Leket is also working with two non-bank lenders — Ogen and Koret Israel Economic Development Funds — to develop new low-interest loan programs specifically for farmers. (At least a portion of this loan program will be supported by the Jewish Federations of North America recently announced loan fund.) In addition, Leket has partnered with the Strauss food company to create a $10 million grant fund for farmers.

“There will also be, at some point, government loans and government grants, but that’s going to be a long time coming,” Gitler said.

Gitler said Leket was still working on the exact details of the loan program with Ogen and Koret, but intended to offer loans of up to NIS 300,000 ($79,500) to farmers at low interest rates.

“Interestingly, we first thought, no-interest [loans],” Gitler said. “But both [Ogen and Koret] feel that super low interest is better than no interest. It actually gets people more motivated to pay back. We want them to pay back. We hope they’re going to pay back.”

Even before the war, Leket was the second-largest volunteer operation in the country, after the volunteer-run Magen David Adom ambulance corps. In the aftermath of the Oct. 7 attacks, Leket has remained one of the more significant volunteer coordination organizations, helping direct tens of thousands of volunteers to farms around the country, where they weed, harvest, sort and pack fruits and vegetables of all types. Dozens of volunteers also come each day to Leket’s logistics center outside of the central Israeli town of Kfar Saba, working in three shifts to package the rescued and purchased produce into boxes. Many of the volunteers, both on farms and in the logistics center, are retirees who have ample free time and are looking for ways to help.

“They feel that as civilians, they can’t help in the war itself, so this is a way for them to contribute,” Maayan Hadad, one of Leket’s volunteer coordinators, told eJP during a recent visit to the logistics center.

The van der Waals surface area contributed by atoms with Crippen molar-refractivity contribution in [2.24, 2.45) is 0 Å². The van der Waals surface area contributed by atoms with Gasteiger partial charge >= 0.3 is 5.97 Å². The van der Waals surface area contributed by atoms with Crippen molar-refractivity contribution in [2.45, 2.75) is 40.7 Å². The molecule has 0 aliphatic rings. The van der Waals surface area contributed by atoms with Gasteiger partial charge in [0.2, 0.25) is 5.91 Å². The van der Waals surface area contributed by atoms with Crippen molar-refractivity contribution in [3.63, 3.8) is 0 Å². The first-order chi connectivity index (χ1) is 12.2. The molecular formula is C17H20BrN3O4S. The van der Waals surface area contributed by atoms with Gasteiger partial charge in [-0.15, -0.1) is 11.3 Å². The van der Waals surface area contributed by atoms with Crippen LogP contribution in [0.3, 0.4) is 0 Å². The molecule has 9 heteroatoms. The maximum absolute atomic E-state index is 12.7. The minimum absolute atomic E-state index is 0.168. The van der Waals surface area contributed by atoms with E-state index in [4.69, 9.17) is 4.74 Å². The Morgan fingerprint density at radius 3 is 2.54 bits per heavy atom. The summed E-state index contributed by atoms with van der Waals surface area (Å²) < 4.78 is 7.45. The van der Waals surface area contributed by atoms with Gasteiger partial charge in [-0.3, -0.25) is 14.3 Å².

One such regular logistics center volunteer, Madelein, who moved to Israel in 1969 —  “Just in time for the Yom Kippur War,” she chuckled — said the work was tedious and, at times, tough. “But if I can do it, then it’s the least I can do,” she said. “In the previous wars, I was younger and could do more.”

In addition to volunteering with Leket, Madelein, who declined to give her last name, said she also baked cakes and cookies for soldiers. “You do anything you can,” she said.

According to Gitler, it is not yet clear how much of Leket’s current operations will remain once the war is over, both in practical terms of purchasing — instead of rescuing — crops and more broadly with its focus of boosting farmers and domestic agriculture.

“I can’t tell you what’s going to be in the future. I think I can tell you that our work with farmers has changed permanently,” Gitler said.

“Our farmers are going to get used to the fact that we’ve been purchasing [their crops]. And the fact is, that’s life. We tell the farmers that what we’re doing is temporary, but it’s been three months and we just approved our 2024 budget. And as part of the budget, we approved the continued purchase of 8 million pounds of crops over the next three months,” he said.

Gitler said he believed that over time, the amount of crops that Leket purchases would go down, but likely not down to zero, and the amount it rescues would go back up, but other aspects of the organization’s current work would continue.

“Helping farmers with volunteers where needed, that may continue,” he said. “Even when it’s just for the good of the farmer. Because there are so many people who want to volunteer, so why not? That could be something that takes a more permanent place.”